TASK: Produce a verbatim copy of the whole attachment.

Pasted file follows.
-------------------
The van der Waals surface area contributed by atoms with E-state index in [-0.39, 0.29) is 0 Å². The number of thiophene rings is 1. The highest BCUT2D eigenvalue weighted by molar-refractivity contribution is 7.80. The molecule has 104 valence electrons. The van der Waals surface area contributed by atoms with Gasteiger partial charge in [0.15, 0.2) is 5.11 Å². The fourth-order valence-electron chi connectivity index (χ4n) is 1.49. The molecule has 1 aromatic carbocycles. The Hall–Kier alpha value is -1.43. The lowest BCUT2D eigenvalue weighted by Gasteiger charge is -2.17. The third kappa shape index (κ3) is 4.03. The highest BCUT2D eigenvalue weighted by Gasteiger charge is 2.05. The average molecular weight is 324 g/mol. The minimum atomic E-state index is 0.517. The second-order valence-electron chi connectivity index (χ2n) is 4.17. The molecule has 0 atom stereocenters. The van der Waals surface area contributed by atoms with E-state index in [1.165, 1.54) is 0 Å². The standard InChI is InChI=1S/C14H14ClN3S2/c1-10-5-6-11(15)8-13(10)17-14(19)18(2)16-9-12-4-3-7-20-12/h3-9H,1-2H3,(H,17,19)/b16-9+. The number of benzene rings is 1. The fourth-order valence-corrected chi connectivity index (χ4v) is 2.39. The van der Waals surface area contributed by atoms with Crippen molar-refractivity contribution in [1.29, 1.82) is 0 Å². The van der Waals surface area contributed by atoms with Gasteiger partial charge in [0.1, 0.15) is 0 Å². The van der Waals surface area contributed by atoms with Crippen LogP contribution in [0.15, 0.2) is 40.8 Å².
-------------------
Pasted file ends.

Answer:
The van der Waals surface area contributed by atoms with E-state index in [-0.39, 0.29) is 0 Å². The number of thiophene rings is 1. The highest BCUT2D eigenvalue weighted by molar-refractivity contribution is 7.80. The molecule has 104 valence electrons. The van der Waals surface area contributed by atoms with Gasteiger partial charge in [0.15, 0.2) is 5.11 Å². The fourth-order valence-electron chi connectivity index (χ4n) is 1.49. The molecule has 1 aromatic carbocycles. The Hall–Kier alpha value is -1.43. The lowest BCUT2D eigenvalue weighted by Gasteiger charge is -2.17. The third kappa shape index (κ3) is 4.03. The highest BCUT2D eigenvalue weighted by Gasteiger charge is 2.05. The average molecular weight is 324 g/mol. The minimum atomic E-state index is 0.517. The second-order valence-electron chi connectivity index (χ2n) is 4.17. The molecule has 0 atom stereocenters. The van der Waals surface area contributed by atoms with E-state index in [1.165, 1.54) is 0 Å². The standard InChI is InChI=1S/C14H14ClN3S2/c1-10-5-6-11(15)8-13(10)17-14(19)18(2)16-9-12-4-3-7-20-12/h3-9H,1-2H3,(H,17,19)/b16-9+. The number of benzene rings is 1. The fourth-order valence-corrected chi connectivity index (χ4v) is 2.39. The van der Waals surface area contributed by atoms with Crippen molar-refractivity contribution in [1.29, 1.82) is 0 Å². The van der Waals surface area contributed by atoms with Gasteiger partial charge in [0.1, 0.15) is 0 Å². The van der Waals surface area contributed by atoms with Crippen LogP contribution in [0.15, 0.2) is 40.8 Å².